From drifting to directed
Barbara was a “career drifter.” She had graduated with a bachelor’s degree in marketing and had worked as an assistant account executive for an international consumer packaged goods company. However, when she introduced herself to us, she was unhappily working as a waitress in an underperforming tourist destination restaurant. She didn’t know what she wanted to do or which direction to move and she had been living paycheck to paycheck for too long. She didn’t see an exit from the career and life she had fallen into.
Although Barbara’s career had derailed at some point, as we came to know her in session and through exercises, we discovered that other factors contributed to her unhappiness. Her career was merely suffering from a symptom of the larger problem: perfectionism.
JMA sought to find resolution to the career problem Barbara presented, through a holistic approach. On one hand, we needed to help her discover her passions again. On the other, if we didn’t address her perfectionistic thought patterns, we knew that her unhappiness would persist no matter where she found herself.
On the career front, Barbara was all over the map. In early assessment exercises at JMA, she had identified everything from river guide to travel agent as possible jobs she might enjoy. Through a series of exercises, JMA found that Barbara enjoyed physical activity, working with her hands, and the tangible world. This explained why she hadn’t stayed in her original field, marketing. This insight also enabled us to narrow the field of possible careers she might find rewarding. After four sessions, Barbara fixed upon carpentry as something she would like to pursue next.
She didn’t necessarily need to find the career that would take her through retirement. She just needed to know where to place her next step. This is an important distinction. For people who wrestle with perfectionistic tendencies, decisions become difficult because of a self-imposed permanence. In other words, Barbara feared making a choice because she thought she had to find an answer that would hold true throughout the rest of her life. Her fear was further complicated by the doubts caused by a couple of mediocre career decisions.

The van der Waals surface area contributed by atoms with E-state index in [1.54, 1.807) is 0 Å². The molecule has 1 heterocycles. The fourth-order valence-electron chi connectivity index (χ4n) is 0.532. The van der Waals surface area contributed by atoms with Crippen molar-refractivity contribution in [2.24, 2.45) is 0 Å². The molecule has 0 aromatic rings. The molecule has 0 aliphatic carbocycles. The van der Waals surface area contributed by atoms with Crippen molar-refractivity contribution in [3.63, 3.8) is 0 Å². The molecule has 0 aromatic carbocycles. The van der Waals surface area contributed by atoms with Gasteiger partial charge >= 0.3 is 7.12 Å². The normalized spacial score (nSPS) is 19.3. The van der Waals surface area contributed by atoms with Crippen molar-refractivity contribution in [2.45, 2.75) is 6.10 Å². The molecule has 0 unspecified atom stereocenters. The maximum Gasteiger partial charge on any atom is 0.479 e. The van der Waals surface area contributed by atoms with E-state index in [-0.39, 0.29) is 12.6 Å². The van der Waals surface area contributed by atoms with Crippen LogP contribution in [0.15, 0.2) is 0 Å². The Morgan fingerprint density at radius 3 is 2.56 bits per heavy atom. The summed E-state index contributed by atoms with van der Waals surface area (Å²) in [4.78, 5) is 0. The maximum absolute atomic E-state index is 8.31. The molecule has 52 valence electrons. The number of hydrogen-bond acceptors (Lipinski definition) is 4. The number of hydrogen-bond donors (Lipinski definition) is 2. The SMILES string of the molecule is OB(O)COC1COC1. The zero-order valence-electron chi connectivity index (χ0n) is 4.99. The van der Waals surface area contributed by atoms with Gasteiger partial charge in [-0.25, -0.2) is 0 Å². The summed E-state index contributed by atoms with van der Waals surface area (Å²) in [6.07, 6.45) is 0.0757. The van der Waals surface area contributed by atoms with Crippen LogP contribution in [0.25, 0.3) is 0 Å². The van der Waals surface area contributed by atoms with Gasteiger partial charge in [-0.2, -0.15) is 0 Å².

Perfectionism plagued her in another way, as well. Not only did she expect the utmost of herself, but she expected it of others, too. Within ten sessions and two months of diligent homework, Barbara started to gain some self-confidence, saw the world in more than black and white, and learned how to give people a break, including herself. “It’s OK not to be flawless every step of the way,” she wrote.
While Barbara has always had the skills to persevere through adversity, she now says about herself, “I have a lot less fear and trepidation as I act. It’s less of a mental struggle … and I have a better feeling of being at home in my skin, as I attempt the next thing.” Further, JMA had worked out an ongoing system with Barbara that would continue to increase her self-esteem, reduce her fear, and manage her excessive standards. JMA also helped her identify a blueprint that strategically positioned her for a successful career in carpentry.
Barbara writes or calls periodically and lets us know how her career and life are progressing. In a recent update, she wrote, “I successfully graduated from the Chicago Women in Trades Technical Opportunities Program. … I was chosen by my class to give a speech at my graduation, for which I received a standing ovation. It will also be included in the [school’s] newsletter.”
She also has developed a support network of friends she met in her training program and her new career is off to a promising start:
[I] had a review a month or two ago, and my boss told me she considers me to be one of the best. Several of my workmates have told me that they like working with me most.
Barbara continues to love her chosen trade of carpentry and has successfully minimized the perfectionistic tendencies that once plagued her.
Please note: The names of clients, their employers and certain identifying details have been changed to respect their privacy and maintain confidentiality.
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